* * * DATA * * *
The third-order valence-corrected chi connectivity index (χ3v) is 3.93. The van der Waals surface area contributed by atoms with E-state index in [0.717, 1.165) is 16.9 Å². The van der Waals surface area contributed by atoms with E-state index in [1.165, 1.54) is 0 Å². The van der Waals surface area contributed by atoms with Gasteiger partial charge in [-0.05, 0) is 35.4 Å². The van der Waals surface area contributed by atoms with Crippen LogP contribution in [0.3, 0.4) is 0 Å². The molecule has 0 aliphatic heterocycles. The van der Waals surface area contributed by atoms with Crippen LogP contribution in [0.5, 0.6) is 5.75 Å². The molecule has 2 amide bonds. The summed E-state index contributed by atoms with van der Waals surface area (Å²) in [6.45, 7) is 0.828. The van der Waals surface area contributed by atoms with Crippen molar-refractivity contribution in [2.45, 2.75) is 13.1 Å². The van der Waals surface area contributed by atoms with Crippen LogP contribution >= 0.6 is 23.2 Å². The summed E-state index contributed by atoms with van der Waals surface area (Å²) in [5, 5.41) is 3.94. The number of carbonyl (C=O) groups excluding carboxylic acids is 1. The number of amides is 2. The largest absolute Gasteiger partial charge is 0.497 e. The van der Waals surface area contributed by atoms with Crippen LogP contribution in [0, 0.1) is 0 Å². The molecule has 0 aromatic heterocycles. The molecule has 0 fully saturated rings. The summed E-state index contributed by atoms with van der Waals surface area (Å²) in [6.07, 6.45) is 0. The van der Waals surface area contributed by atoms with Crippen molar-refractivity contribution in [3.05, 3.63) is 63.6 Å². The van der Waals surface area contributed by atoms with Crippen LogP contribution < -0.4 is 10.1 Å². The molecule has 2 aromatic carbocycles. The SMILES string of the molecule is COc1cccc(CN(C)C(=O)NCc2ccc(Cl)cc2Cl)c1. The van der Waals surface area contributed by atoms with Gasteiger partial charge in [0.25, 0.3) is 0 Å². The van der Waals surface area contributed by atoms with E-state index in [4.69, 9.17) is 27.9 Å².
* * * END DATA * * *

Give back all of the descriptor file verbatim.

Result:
The third-order valence-corrected chi connectivity index (χ3v) is 3.93. The van der Waals surface area contributed by atoms with E-state index in [0.717, 1.165) is 16.9 Å². The van der Waals surface area contributed by atoms with E-state index in [1.165, 1.54) is 0 Å². The van der Waals surface area contributed by atoms with Gasteiger partial charge in [-0.05, 0) is 35.4 Å². The van der Waals surface area contributed by atoms with Crippen LogP contribution in [0.3, 0.4) is 0 Å². The molecule has 0 aliphatic heterocycles. The van der Waals surface area contributed by atoms with Crippen LogP contribution in [0.5, 0.6) is 5.75 Å². The molecule has 2 amide bonds. The summed E-state index contributed by atoms with van der Waals surface area (Å²) in [6.45, 7) is 0.828. The van der Waals surface area contributed by atoms with Crippen molar-refractivity contribution in [2.45, 2.75) is 13.1 Å². The van der Waals surface area contributed by atoms with Crippen LogP contribution >= 0.6 is 23.2 Å². The summed E-state index contributed by atoms with van der Waals surface area (Å²) in [5, 5.41) is 3.94. The number of carbonyl (C=O) groups excluding carboxylic acids is 1. The number of amides is 2. The largest absolute Gasteiger partial charge is 0.497 e. The van der Waals surface area contributed by atoms with Crippen LogP contribution in [0, 0.1) is 0 Å². The molecule has 0 aromatic heterocycles. The molecule has 0 fully saturated rings. The summed E-state index contributed by atoms with van der Waals surface area (Å²) in [6.07, 6.45) is 0. The van der Waals surface area contributed by atoms with Crippen molar-refractivity contribution in [3.05, 3.63) is 63.6 Å². The van der Waals surface area contributed by atoms with Crippen LogP contribution < -0.4 is 10.1 Å². The molecule has 2 aromatic carbocycles. The SMILES string of the molecule is COc1cccc(CN(C)C(=O)NCc2ccc(Cl)cc2Cl)c1. The van der Waals surface area contributed by atoms with Gasteiger partial charge in [0.25, 0.3) is 0 Å². The van der Waals surface area contributed by atoms with E-state index in [4.69, 9.17) is 27.9 Å².